Thursday, September 28, 2006

Implications of Individualism

Over at my Get Serious blog, I wrote a piece about individualism and it's impact on America, both in the family and in the community. The foundation for the argument rests upon the family and how its members see themselves in relation to it. As such, there are implications for our children and how we raise them.

In our culture we raise our children with the ultimate vision of sending them off to make their own way in the world, independent of their family. The children know this, and anticipate that day of emancipation. If you were to ask "Johnny" who he is, he would reply, "I am Johnny." followed by a quizzical look as to why you wouldn't understand that. This reply shows that he has been fully inculcated with the concept of individualism: the world begins and ends with him.

The result is that our culture is full of a bunch of individuals, each doing his own thing in his own direction for his own satisfaction. In some sense, this results in a culture of success...monetary, standard of living, etc. But in a darker sense, it results in a culture that doesn't connect with each other. Everything from the culture of success is temporal; it is only relationships that will last eternally, and even then, only those relationships between people for whom Christ is their Lord and Savior.

I once heard R.C. Sproul, Sr. discussing the issue of family and how children related to it. He pointed out that in the Sproul family, the children were taught at the youngest age that when asked what their name was, they were to give it. But when asked who they were, the answer was "I am a Sproul." They would then follow it up with "A Sproul does (a list of what the family values were)." Note the difference between what a child's name is and who they are. Dr. Sproul taught his children that their identity was in their membership in the Sproul family and that the Sproul family had a direction and a destiny...and they were a part of it! This is what's missing in most every American family today. The sad part is that it is missing in the families who claim to be evangelicals as well.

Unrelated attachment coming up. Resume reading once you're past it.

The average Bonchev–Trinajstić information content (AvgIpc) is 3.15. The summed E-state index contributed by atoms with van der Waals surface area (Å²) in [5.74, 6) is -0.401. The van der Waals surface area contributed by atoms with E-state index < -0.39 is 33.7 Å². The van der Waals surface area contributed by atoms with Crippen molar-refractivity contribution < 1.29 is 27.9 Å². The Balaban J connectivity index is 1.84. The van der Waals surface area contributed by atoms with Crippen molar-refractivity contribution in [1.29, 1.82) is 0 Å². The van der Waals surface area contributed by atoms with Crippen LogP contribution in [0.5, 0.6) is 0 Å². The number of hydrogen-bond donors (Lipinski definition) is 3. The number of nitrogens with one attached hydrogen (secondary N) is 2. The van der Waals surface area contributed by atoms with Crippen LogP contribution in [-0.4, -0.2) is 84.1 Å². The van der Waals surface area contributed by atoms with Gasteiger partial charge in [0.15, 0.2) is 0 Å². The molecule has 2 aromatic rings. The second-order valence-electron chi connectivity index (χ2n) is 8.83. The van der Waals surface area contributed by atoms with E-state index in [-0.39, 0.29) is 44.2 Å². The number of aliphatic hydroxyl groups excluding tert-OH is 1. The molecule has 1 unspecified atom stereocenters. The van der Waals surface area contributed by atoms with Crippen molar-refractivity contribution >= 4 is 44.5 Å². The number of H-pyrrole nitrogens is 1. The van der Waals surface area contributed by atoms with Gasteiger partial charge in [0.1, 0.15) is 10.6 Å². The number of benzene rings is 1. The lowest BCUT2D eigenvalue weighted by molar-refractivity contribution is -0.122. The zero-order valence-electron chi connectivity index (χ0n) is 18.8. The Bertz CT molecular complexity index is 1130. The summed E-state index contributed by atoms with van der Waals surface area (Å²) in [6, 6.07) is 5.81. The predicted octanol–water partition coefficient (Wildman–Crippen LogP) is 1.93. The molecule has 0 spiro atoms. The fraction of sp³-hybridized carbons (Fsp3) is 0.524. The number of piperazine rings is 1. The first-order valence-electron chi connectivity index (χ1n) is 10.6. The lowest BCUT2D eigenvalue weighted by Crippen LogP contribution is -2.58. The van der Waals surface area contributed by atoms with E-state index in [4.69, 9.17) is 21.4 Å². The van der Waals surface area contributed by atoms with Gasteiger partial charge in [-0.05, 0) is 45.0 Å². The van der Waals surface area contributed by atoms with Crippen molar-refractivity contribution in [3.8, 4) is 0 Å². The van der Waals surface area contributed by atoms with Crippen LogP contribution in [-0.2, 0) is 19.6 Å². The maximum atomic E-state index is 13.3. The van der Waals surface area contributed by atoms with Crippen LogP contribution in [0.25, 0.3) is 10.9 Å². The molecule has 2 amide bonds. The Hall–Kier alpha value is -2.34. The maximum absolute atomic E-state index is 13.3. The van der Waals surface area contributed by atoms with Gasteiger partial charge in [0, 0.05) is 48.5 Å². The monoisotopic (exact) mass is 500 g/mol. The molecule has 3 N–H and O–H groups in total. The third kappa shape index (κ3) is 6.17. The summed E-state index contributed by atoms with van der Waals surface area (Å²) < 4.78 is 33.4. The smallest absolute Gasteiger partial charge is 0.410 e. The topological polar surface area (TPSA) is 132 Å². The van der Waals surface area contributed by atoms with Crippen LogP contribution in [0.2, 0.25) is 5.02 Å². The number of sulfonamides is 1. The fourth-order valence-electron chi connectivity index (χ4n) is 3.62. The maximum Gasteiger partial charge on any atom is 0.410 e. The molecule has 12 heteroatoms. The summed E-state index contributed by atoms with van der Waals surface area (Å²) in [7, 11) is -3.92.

If we are to reclaim Christian witness as well as our families, then we must change the direction of our families, and by implication, the way we raise our children. The Sproul example points out two items that have to happen if our families are to become unified points of light for the Kingdom: 1) There must be a vision; a discernible, defined direction for the family, and 2) the members of the family MUST come to understand they are not just (for example) Johnny and Susie and Joe and Pam...but that they are "Stewarts" and as such, bring their own gifts to the Stewart family in order to further the family vision.

A unified family that is focused on a Godly vision is a force to contend with when it comes to spreading the Kingdom and witnessing God's grace to the world. Now just imagine what it would be like to have groups of these types of families all together in a church! What a glorious witness that would be, and what a joy it would be to be a part of such a relationship-driven Christian community!

But it all starts with the individual family and how its members see themselves....

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